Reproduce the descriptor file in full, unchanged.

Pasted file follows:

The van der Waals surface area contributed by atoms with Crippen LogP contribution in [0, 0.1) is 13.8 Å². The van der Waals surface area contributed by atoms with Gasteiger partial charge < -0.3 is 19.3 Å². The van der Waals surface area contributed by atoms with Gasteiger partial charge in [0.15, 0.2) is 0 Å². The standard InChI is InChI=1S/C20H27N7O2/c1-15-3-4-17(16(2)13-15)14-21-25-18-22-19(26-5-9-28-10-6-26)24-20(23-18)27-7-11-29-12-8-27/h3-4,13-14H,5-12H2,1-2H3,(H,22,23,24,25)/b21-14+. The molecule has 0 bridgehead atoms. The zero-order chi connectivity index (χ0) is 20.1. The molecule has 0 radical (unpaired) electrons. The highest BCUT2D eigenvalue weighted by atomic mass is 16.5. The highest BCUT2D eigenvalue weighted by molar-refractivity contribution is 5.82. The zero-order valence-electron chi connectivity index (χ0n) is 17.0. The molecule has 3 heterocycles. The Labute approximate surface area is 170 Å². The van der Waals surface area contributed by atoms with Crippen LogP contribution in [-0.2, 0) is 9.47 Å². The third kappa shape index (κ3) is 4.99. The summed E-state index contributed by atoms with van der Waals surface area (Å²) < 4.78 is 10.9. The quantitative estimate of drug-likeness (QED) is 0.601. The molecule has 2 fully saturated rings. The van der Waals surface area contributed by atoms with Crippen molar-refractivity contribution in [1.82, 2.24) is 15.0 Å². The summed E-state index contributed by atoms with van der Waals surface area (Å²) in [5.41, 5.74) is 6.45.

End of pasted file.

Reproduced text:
The van der Waals surface area contributed by atoms with Crippen LogP contribution in [0, 0.1) is 13.8 Å². The van der Waals surface area contributed by atoms with Gasteiger partial charge < -0.3 is 19.3 Å². The van der Waals surface area contributed by atoms with Gasteiger partial charge in [0.15, 0.2) is 0 Å². The standard InChI is InChI=1S/C20H27N7O2/c1-15-3-4-17(16(2)13-15)14-21-25-18-22-19(26-5-9-28-10-6-26)24-20(23-18)27-7-11-29-12-8-27/h3-4,13-14H,5-12H2,1-2H3,(H,22,23,24,25)/b21-14+. The molecule has 0 bridgehead atoms. The zero-order chi connectivity index (χ0) is 20.1. The molecule has 0 radical (unpaired) electrons. The highest BCUT2D eigenvalue weighted by atomic mass is 16.5. The highest BCUT2D eigenvalue weighted by molar-refractivity contribution is 5.82. The zero-order valence-electron chi connectivity index (χ0n) is 17.0. The molecule has 3 heterocycles. The Labute approximate surface area is 170 Å². The van der Waals surface area contributed by atoms with Crippen LogP contribution in [-0.2, 0) is 9.47 Å². The third kappa shape index (κ3) is 4.99. The summed E-state index contributed by atoms with van der Waals surface area (Å²) < 4.78 is 10.9. The quantitative estimate of drug-likeness (QED) is 0.601. The molecule has 2 fully saturated rings. The van der Waals surface area contributed by atoms with Crippen molar-refractivity contribution in [1.82, 2.24) is 15.0 Å². The summed E-state index contributed by atoms with van der Waals surface area (Å²) in [5.41, 5.74) is 6.45.